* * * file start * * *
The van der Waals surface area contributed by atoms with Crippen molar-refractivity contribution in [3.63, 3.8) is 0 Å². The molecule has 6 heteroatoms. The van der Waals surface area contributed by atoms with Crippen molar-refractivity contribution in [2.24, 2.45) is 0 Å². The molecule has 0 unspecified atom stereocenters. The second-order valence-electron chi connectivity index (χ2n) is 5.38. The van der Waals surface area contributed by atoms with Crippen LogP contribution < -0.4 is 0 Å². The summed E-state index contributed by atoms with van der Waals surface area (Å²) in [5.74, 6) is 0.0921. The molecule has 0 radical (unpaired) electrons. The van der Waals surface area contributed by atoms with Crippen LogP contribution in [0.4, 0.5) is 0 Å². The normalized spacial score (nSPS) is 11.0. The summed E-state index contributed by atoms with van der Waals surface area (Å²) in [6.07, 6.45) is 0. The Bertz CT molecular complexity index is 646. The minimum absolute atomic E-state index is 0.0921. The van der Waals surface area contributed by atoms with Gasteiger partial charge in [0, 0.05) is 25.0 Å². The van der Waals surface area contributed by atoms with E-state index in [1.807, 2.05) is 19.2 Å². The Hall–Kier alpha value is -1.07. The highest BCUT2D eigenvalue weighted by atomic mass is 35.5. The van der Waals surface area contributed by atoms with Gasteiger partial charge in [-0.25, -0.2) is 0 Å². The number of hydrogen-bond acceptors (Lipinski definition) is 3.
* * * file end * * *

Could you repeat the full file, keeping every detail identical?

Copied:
The van der Waals surface area contributed by atoms with Crippen molar-refractivity contribution in [3.63, 3.8) is 0 Å². The molecule has 6 heteroatoms. The van der Waals surface area contributed by atoms with Crippen molar-refractivity contribution in [2.24, 2.45) is 0 Å². The molecule has 0 unspecified atom stereocenters. The second-order valence-electron chi connectivity index (χ2n) is 5.38. The van der Waals surface area contributed by atoms with Crippen LogP contribution < -0.4 is 0 Å². The summed E-state index contributed by atoms with van der Waals surface area (Å²) in [5.74, 6) is 0.0921. The molecule has 0 radical (unpaired) electrons. The van der Waals surface area contributed by atoms with Crippen LogP contribution in [0.4, 0.5) is 0 Å². The normalized spacial score (nSPS) is 11.0. The summed E-state index contributed by atoms with van der Waals surface area (Å²) in [6.07, 6.45) is 0. The Bertz CT molecular complexity index is 646. The minimum absolute atomic E-state index is 0.0921. The van der Waals surface area contributed by atoms with Gasteiger partial charge in [0, 0.05) is 25.0 Å². The van der Waals surface area contributed by atoms with E-state index in [1.807, 2.05) is 19.2 Å². The Hall–Kier alpha value is -1.07. The highest BCUT2D eigenvalue weighted by atomic mass is 35.5. The van der Waals surface area contributed by atoms with Gasteiger partial charge in [-0.25, -0.2) is 0 Å². The number of hydrogen-bond acceptors (Lipinski definition) is 3.